A country’s constitution belongs to the people. It’s the charter that sets out the basic rules by which a nation is governed: the rights and safeguards of citizens; how state power is exercised; the type of voting system; the number of Members of Parliament; whether representatives are elected freely or through some form of quota system.
In a well-functioning democracy, constitutional change is careful – guided by politicians who are acting in a principled, non-partisan manner, with citizens fully engaged in the reform process.
In the lead up to the 2008 general election, constitutional matters loomed large. National was promising to hold a referendum on the electoral system to give New Zealanders a say on whether they wanted to retain MMP or change to an alternative system of voting. The Maori Party was promising to establish a constitutional review, aimed at “giving effect to the Treaty of Waitangi”.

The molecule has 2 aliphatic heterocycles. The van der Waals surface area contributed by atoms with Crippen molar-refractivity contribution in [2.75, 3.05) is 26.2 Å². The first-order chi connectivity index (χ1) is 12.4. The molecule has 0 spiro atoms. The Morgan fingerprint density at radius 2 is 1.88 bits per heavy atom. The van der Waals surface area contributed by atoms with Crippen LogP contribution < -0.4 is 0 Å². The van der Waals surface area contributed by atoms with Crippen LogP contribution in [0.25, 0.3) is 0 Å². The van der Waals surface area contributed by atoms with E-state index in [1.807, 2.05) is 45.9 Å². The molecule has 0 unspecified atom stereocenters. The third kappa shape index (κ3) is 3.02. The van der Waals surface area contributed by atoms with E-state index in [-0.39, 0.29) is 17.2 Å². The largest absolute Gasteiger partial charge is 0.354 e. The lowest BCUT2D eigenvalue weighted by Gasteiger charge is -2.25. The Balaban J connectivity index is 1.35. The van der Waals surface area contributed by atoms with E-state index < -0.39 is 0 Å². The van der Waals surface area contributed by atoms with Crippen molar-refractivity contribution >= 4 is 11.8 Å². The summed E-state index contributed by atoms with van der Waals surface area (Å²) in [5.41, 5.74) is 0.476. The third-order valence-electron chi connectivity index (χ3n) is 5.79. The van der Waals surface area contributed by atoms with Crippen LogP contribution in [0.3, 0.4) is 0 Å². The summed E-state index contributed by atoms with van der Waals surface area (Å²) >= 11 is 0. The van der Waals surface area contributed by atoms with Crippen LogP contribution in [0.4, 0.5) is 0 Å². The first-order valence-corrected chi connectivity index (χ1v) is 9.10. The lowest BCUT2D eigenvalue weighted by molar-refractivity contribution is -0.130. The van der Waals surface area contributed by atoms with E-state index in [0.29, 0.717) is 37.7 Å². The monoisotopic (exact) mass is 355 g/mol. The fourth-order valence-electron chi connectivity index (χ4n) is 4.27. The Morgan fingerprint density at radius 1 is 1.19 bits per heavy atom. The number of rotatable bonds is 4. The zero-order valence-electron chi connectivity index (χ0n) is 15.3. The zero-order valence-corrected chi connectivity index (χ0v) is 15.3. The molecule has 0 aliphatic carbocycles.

These two parties also campaigned strongly on the Maori seats. The National Party wanted to abolish them: “At the conclusion of the settlement of historic Treaty claims, National will begin a constitutional process to abolish the Maori seats. National wishes to see all New Zealanders on the same electoral roll.” [Read more…]